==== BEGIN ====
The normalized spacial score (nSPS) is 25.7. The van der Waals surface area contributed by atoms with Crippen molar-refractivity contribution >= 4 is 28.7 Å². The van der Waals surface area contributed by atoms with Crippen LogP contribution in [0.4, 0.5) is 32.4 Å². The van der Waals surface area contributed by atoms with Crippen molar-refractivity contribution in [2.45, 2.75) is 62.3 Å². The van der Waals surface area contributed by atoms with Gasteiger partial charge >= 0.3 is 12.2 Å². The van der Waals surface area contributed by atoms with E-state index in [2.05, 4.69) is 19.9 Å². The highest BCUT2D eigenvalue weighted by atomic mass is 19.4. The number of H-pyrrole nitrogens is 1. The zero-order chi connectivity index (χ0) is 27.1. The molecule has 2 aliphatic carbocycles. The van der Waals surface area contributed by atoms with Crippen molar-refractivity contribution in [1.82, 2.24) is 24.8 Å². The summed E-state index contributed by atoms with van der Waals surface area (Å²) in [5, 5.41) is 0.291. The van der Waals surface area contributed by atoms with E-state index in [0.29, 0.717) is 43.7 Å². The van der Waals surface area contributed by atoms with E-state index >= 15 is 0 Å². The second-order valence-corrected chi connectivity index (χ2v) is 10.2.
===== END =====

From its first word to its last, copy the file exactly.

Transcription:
The normalized spacial score (nSPS) is 25.7. The van der Waals surface area contributed by atoms with Crippen molar-refractivity contribution >= 4 is 28.7 Å². The van der Waals surface area contributed by atoms with Crippen LogP contribution in [0.4, 0.5) is 32.4 Å². The van der Waals surface area contributed by atoms with Crippen molar-refractivity contribution in [2.45, 2.75) is 62.3 Å². The van der Waals surface area contributed by atoms with Gasteiger partial charge >= 0.3 is 12.2 Å². The van der Waals surface area contributed by atoms with E-state index in [2.05, 4.69) is 19.9 Å². The highest BCUT2D eigenvalue weighted by atomic mass is 19.4. The number of H-pyrrole nitrogens is 1. The zero-order chi connectivity index (χ0) is 27.1. The molecule has 2 aliphatic carbocycles. The van der Waals surface area contributed by atoms with Crippen molar-refractivity contribution in [1.82, 2.24) is 24.8 Å². The summed E-state index contributed by atoms with van der Waals surface area (Å²) in [5, 5.41) is 0.291. The van der Waals surface area contributed by atoms with E-state index in [0.29, 0.717) is 43.7 Å². The van der Waals surface area contributed by atoms with E-state index >= 15 is 0 Å². The second-order valence-corrected chi connectivity index (χ2v) is 10.2.